Jeroen at Salsamentum gave me five new, exotic samples to add to the salt page. Check out these new salts, including Fleur de sel from St.Helena and Mallorca, pink Murray River flakes from Australia, and two sea salts from Molakai, Hawaii.
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For the past two months the old server was so bad that it was impossible for me to post new material. All but the most persistent posters found it impossible to comment. This should improve with the new server.
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The company above is helping land owners to grow vanilla . The land owners will have to come out with a capital based on acreage. Everything will be provided by the company above. It takes 3 years for the first harvesting. When ready, Vanilla Biometrix will purchase from the land owners and do the curing. Vanilla Biometrix will produce by products eg. vanilla pods, extract etc. and sell.
They will fax a spec sheet for the vanilla plantation costing.
Thanks for the update Samantha.
There have been a few problems transitioning the site to a new server. The contact form didn’t include your e-mail addresses, so I can’t send you my recommendation. Please send me another message — everything should work now.
I had a ton of new bean samples arrive this week, with 2 more coming today or next week. From left to right: 3 lengths and grades from Villa Vanilla / Rainforestspices.com in Costa Rica, 2 tahitensis samples (Bora Bora, Tahaa) from Tahiti Vanille in Tahiti, and one vial of beans from a family farm in Madagascar. Look for new notes and pictures every day next week.
Interesting article on vanilla in last Sunday’s Borneo Post:
In an interview with thesundaypost last month, Land Development Minister Dato Sri Dr James Jemut Masing said vanilla is the perfect crop for smallholders because of the huge production rate and economic returns as well as low labour and planting area requirements.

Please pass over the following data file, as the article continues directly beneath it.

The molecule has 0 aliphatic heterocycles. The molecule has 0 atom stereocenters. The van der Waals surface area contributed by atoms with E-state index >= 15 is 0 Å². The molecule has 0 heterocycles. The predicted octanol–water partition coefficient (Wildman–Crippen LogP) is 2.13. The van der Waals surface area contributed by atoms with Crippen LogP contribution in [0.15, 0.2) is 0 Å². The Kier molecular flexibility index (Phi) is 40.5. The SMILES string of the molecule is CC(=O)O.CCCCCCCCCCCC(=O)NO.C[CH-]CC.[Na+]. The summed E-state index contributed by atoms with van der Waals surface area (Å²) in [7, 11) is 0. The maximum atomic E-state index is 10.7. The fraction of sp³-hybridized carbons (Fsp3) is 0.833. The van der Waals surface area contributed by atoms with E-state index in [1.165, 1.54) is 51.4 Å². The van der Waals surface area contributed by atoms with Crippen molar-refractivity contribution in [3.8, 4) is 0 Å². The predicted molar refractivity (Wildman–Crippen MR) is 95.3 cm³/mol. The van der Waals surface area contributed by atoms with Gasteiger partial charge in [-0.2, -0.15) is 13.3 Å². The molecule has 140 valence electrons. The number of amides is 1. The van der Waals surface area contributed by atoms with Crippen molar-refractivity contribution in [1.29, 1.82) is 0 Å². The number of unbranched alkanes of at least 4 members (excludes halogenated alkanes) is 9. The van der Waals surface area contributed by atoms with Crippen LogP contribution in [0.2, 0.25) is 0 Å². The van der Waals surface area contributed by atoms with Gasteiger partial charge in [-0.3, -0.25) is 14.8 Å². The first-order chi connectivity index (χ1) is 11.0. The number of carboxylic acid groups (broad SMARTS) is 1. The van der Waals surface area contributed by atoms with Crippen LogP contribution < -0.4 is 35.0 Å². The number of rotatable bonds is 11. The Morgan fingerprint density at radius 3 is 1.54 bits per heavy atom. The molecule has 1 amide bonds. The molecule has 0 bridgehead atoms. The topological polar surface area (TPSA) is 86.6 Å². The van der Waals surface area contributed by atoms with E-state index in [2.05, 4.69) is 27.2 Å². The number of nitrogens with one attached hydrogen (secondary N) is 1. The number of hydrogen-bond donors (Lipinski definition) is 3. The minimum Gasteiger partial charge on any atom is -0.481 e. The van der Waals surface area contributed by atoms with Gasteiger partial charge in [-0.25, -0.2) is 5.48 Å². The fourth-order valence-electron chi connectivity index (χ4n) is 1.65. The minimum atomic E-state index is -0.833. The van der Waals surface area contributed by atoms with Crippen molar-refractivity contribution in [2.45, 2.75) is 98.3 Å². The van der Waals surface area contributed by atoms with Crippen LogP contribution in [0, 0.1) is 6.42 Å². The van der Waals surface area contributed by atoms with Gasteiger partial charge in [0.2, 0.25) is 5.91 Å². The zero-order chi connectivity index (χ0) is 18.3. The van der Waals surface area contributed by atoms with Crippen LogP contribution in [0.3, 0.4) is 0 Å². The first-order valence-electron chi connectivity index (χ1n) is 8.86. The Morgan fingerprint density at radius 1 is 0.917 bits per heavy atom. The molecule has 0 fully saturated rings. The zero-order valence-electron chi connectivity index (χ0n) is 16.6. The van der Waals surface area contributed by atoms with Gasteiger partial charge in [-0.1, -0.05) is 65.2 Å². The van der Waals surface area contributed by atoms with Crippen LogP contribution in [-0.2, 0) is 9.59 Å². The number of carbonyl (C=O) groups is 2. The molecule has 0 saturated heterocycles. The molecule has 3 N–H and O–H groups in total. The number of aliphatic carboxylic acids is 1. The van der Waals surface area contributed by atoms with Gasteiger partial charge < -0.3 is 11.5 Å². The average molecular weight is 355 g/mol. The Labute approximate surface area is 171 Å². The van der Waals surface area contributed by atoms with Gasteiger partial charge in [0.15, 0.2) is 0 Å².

…for the past hundred years, almost all of the thousand Polynesian Vanilla growers have no longer prepared their own vanillas (drying); they pick them and sell them to the few preparers active in the territory. The result is that each preparer obtains vanilla from at least one hundred planters spread out over the entire archipelago. All of the vanilla from the various plantations and islands is thus mixed together and prepared at the same time.
Once the notion of terroir was Cbandoned, the vanillas were no longer distinguishable. “There was a need to recapture the nourishing terroirs of our precious Tahitian Vanilla, differentiate them, identify them, make them known.”…
While most Tahiti grown vanilla goes through a central curer like Jean Chan, these guys do it a bit different and are winning big awards.
Here's the rest. I'll have a plantation gallery posted in a few days.
Slate has an interesting article on vanilla history and trends:
Real vanilla, as the makers of Coke understand, gives foods a certain je ne sais quoi. Its rich, multifaceted flavor derives in part from the careful hand-rearing the beans receive. The orchid that produces the pods is something of a diva, making vanilla one of the world's most labor-intensive crops.
Read the rest: How vanilla became shorthand for bland.
New vanilla forums are now open for posting.